Could diet help delay progression of Alzheimer’s disease?
Researchers have identified a bacterial “signature” associated to cognitive decline and discovered how a Mediterranean and ketogenic diet (high-fat and low-carb) can slow down the progression of Alzheimer’s disease.
About this article
Alzheimer’s disease is the most frequent neurodegenerative disease. We still do not know the exact mechanisms at play, but little doubt remains that the gut microbiota is involved in its development. Since the gut microbiota is in turn impacted by what we eat, the idea to prevent this disease with our diet is catching on fast. (sidenote: Mediterranean diet Rich in fruit, vegetables, cereals, oilseeds (nuts) and fish, and low in red meat, saturated fats and dairy products. Lăcătușu CM, Grigorescu ED, Floria M, et al. The Mediterranean Diet: From an Environment-Driven Food Culture to an Emerging Medical Prescription. Int J Environ Res Public Health. 2019 Mar 15;16(6):942. ) and ketogenic diet–known for its impact on the gut microbiota and the brain–seem to be especially indicated. But we first need to understand how they act on the disease progression...
American researchers have thus tried to identify microbiome and brain markers of early stages of the disease, in order to assess the impact of diet on its development. To this end, they enrolled 17 subjects–11 patients with moderate cognitive disorder (early stage of the disease), and 6 healthy volunteers–who were alternately given two types of diet: one combining the principles of Mediterranean and ketogenic diet, and the other low-fat and high-carb. They also compared their gut microbiota, before and after these diets.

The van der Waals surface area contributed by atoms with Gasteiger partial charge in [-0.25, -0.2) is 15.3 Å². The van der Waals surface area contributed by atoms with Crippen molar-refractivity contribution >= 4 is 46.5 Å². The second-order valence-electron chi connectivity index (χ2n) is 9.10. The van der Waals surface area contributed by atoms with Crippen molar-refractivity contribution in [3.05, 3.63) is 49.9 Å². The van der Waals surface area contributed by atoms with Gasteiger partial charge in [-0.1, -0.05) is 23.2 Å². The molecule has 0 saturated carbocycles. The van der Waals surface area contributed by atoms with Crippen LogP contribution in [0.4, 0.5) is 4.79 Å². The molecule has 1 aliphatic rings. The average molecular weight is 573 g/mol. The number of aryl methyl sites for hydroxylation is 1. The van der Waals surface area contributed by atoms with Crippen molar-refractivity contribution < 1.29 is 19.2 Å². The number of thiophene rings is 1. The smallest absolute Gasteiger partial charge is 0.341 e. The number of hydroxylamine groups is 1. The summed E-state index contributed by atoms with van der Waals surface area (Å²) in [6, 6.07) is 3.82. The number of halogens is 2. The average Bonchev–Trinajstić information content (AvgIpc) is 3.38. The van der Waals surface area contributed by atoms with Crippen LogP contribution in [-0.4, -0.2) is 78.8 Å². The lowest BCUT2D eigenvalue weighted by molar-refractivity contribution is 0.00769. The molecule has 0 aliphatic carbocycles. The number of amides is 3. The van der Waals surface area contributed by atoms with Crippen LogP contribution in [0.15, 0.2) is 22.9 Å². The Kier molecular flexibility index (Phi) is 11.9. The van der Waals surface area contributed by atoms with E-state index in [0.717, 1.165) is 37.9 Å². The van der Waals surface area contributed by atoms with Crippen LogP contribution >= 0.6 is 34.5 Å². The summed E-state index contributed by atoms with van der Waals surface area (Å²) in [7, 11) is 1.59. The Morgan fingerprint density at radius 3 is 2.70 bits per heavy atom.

Bacterial “signatures” associated to cognitive decline
Even though microbial diversity was relatively similar between healthy volunteers and patients before and after adopting one of the two diets, the researchers identified, in the patient group, several markers (including the activity of various gut bacteria) which could be used to recognize a moderate cognitive decline. They also observed that both diets changed the gut microbiota of participants, but with very different effects according to the type of diet and the cognitive state of subjects. The scientists concluded that these results open the way to further studies to define new cognitive decline markers related to the gut microbiota and understand how these interactions with diet could improve the status of high-risk patients.